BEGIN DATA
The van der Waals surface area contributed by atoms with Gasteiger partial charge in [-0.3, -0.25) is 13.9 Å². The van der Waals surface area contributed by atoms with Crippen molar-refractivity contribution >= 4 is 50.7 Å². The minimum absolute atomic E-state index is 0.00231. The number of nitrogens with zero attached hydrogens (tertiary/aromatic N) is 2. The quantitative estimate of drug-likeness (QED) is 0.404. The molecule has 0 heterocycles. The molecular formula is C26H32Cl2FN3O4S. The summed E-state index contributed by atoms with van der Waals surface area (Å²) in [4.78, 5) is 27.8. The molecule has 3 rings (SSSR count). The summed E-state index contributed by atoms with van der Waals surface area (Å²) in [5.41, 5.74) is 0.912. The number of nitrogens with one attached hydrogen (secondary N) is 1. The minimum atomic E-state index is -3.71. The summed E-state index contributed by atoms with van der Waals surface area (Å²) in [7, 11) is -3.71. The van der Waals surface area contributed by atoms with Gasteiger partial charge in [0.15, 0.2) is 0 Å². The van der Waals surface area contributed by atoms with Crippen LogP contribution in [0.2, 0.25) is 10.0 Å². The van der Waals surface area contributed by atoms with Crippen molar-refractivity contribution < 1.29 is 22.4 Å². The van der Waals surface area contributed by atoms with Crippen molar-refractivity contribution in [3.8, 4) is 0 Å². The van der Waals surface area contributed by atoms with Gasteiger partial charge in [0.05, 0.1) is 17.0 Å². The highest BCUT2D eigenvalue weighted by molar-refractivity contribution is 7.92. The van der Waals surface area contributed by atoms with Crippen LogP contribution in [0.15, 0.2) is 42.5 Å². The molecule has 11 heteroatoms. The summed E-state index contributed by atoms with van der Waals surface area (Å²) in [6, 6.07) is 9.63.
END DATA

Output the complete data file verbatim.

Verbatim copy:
The van der Waals surface area contributed by atoms with Gasteiger partial charge in [-0.3, -0.25) is 13.9 Å². The van der Waals surface area contributed by atoms with Crippen molar-refractivity contribution >= 4 is 50.7 Å². The minimum absolute atomic E-state index is 0.00231. The number of nitrogens with zero attached hydrogens (tertiary/aromatic N) is 2. The quantitative estimate of drug-likeness (QED) is 0.404. The molecule has 0 heterocycles. The molecular formula is C26H32Cl2FN3O4S. The summed E-state index contributed by atoms with van der Waals surface area (Å²) in [4.78, 5) is 27.8. The molecule has 3 rings (SSSR count). The summed E-state index contributed by atoms with van der Waals surface area (Å²) in [5.41, 5.74) is 0.912. The number of nitrogens with one attached hydrogen (secondary N) is 1. The minimum atomic E-state index is -3.71. The summed E-state index contributed by atoms with van der Waals surface area (Å²) in [7, 11) is -3.71. The van der Waals surface area contributed by atoms with Gasteiger partial charge in [0.15, 0.2) is 0 Å². The van der Waals surface area contributed by atoms with Crippen LogP contribution in [0.2, 0.25) is 10.0 Å². The van der Waals surface area contributed by atoms with Crippen molar-refractivity contribution < 1.29 is 22.4 Å². The van der Waals surface area contributed by atoms with Crippen molar-refractivity contribution in [3.8, 4) is 0 Å². The van der Waals surface area contributed by atoms with Gasteiger partial charge in [0.05, 0.1) is 17.0 Å². The highest BCUT2D eigenvalue weighted by molar-refractivity contribution is 7.92. The van der Waals surface area contributed by atoms with Crippen LogP contribution in [0.15, 0.2) is 42.5 Å². The molecule has 11 heteroatoms. The summed E-state index contributed by atoms with van der Waals surface area (Å²) in [6, 6.07) is 9.63.